If you have ever managed a team of recruiters for any length of time, this topic will resonate with you, I am sure.
Inevitably, within a group of recruiters, one, maybe two, will rise to the top. These “Big Billers” either inherit a great desk or, less often, they build it themselves, and soon they are consistently out-billing everyone else. Sadly, in many cases it seems with good consultants “the higher the fees the bigger the pain in the butt”. It’s not always the case, and I have known many great recruiters who are humble and willing to share, but with many high billers it seems it is no longer possible for them to operate without making it perfectly clear to their colleagues that they are not quite on the same consulting planet. Smugness sets in. Lack of cooperation on new initiatives becomes the norm. The “Big Biller” comes late to meetings because, you know, “I bill a lot, you know”. Administration is suddenly beneath them. Ironically, as the Prima Donna gets more complacent and more arrogant, complaints from clients and candidates about the ” Big Biller” start to rise.
And boy, if Prima Donna gets a headhunting call from a competitor, the whole world knows about it in three seconds flat.
Now this is a management challenge. And over many years I have noticed that managers of Prima Donnas fail miserably to address the problem because they allow themselves to be held to ransom by the “Big Biller”. There is an action-stunting fear that the fees will be lost if the Prima Donna is offended in some way, and heaven forbid, resigns! It seems many managers put up with a thousand varieties of bulldust from Big Billers because, “we can’t afford to lose them”.
This is a massive mistake and one a good manager must avoid at all costs.
If you allow top performers, who evolve into Prima Donnas, to blackmail you because “they bring in all the money”, you are setting yourself up for a life of pure hell! The first rule, and the non-negotiable rule with these guys is this. Do not allow different rules to develop for Prima Donnas because they are “special”. It is a slippery slope you are creating if the perception exists that as long as my fees are good, I don’t have to attend meetings on time, or do my admin like everyone else. Do not compromise the type of team you are trying to build, the culture you are creating, for the short-term benefit of one high-production consultant.
If you do this, the problem will multiply as the Prima Donna takes even greater liberties. You will lose respect from the rest of the team, and ultimately you will lose your team.
The best strategy for Prima Donnas is to confront their behaviour head-on. And the way to do this is to keep raising the bar. The psyche of a Prima Donna is based on a belief that “they are the best”. Turn that label back on to them. Your communication is along these lines. If they are as good as they think and say they are, then they will want to achieve higher activity levels and quality standards than the rest of the team.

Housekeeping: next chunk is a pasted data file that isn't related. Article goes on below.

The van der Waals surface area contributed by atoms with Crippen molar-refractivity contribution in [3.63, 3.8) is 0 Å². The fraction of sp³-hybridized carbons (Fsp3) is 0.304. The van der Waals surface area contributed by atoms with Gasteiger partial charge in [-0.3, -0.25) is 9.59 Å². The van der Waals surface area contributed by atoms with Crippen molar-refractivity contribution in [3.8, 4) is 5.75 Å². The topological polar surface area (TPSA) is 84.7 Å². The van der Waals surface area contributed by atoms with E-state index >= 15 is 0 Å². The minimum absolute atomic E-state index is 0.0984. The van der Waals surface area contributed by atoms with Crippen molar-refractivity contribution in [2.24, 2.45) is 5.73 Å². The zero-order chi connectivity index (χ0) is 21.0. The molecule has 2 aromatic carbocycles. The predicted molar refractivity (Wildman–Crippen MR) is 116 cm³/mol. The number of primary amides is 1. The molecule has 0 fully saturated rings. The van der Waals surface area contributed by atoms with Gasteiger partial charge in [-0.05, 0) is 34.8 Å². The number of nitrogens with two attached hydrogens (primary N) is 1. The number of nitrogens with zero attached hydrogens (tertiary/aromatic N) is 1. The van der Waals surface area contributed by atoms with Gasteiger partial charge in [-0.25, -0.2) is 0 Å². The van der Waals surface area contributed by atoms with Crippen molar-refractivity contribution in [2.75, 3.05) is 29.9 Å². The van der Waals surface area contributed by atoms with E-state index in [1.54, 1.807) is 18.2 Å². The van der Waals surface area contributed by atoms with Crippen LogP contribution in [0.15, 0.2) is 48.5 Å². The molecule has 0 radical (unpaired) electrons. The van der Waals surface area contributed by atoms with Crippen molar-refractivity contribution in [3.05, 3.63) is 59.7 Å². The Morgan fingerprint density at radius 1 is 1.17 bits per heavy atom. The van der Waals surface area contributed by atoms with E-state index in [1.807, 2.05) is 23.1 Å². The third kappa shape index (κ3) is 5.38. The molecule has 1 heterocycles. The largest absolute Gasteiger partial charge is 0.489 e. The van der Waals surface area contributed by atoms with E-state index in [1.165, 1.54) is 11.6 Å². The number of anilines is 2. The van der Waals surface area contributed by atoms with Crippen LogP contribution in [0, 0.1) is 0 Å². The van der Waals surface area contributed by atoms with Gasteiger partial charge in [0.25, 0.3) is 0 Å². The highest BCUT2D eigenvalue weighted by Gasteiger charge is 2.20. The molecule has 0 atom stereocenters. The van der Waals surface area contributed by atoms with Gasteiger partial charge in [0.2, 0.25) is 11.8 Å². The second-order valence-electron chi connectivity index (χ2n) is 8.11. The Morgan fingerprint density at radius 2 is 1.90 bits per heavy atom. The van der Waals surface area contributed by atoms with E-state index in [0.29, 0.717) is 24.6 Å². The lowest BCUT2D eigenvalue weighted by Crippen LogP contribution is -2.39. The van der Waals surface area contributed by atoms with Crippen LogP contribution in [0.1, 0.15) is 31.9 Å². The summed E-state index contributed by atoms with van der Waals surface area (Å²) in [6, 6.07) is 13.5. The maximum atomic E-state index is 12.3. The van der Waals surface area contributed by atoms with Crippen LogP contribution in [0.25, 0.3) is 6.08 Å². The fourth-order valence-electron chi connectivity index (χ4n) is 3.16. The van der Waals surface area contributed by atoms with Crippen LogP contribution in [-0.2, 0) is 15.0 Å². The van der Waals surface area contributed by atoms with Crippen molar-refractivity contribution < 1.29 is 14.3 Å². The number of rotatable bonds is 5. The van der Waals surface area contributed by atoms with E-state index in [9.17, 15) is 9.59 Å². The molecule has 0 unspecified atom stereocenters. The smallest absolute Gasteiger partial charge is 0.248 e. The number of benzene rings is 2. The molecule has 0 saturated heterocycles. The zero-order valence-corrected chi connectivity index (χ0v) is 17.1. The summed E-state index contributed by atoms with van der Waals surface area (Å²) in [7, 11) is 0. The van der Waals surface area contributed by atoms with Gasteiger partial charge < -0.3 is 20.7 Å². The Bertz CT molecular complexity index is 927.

So with a Prima Donna, you must specifically tell them what they are consistently doing well. Compliment them and encourage repetition of that behaviour. But also very importantly let them know what they need to do to be a truly excellent performer. What they must do more of and less of. So for example you might compliment your Big Biller on a quarter of great fee production. But then go on to point out that 50% of the jobs he took in, were lost to competitors. (Not an uncommon figure for contingent perm recruitment.) Focus on this. If possible compare it to other recruiters with better ratios. Set the Big Biller a goal to reduce jobs lost and increase their fill rates. These guys are so used to praise and fawning from leadership, it actually stunts their development.
I never met a recruiter in 30 years who could not improve. With your Big Biller, focus on that. Areas for improvement. Bring them down to earth. Set goals which while fair and business critical, you know they will struggle to meet.
It gives the old Prima Donna a wonderful sense of perspective.
On behavioural and attitudinal matters, I recommend a zero-tolerance policy. After a few normal warnings and coaching on areas the big biller must improve, it has to come down to this, “BB, your fees are excellent and we value your contribution greatly, but one of the non-negotiable aspects of working in this team, is we all attend daily meetings on time. We have spoken about your lateness several times and now I have to tell you that if you wish to stay on the team, you need to be there on time, every time”.
And be prepared to follow up on that threat.
You see, Big Billers are important, but more important than their fees, is equity in the team, co-operation, and an environment of mutual respect. Don’t trade off the long term harmony of your business, for the short term hit of the fees provided by a toxic Big Biller.
- Posted by Greg Savage
- On March 15, 2010
- 6 Comments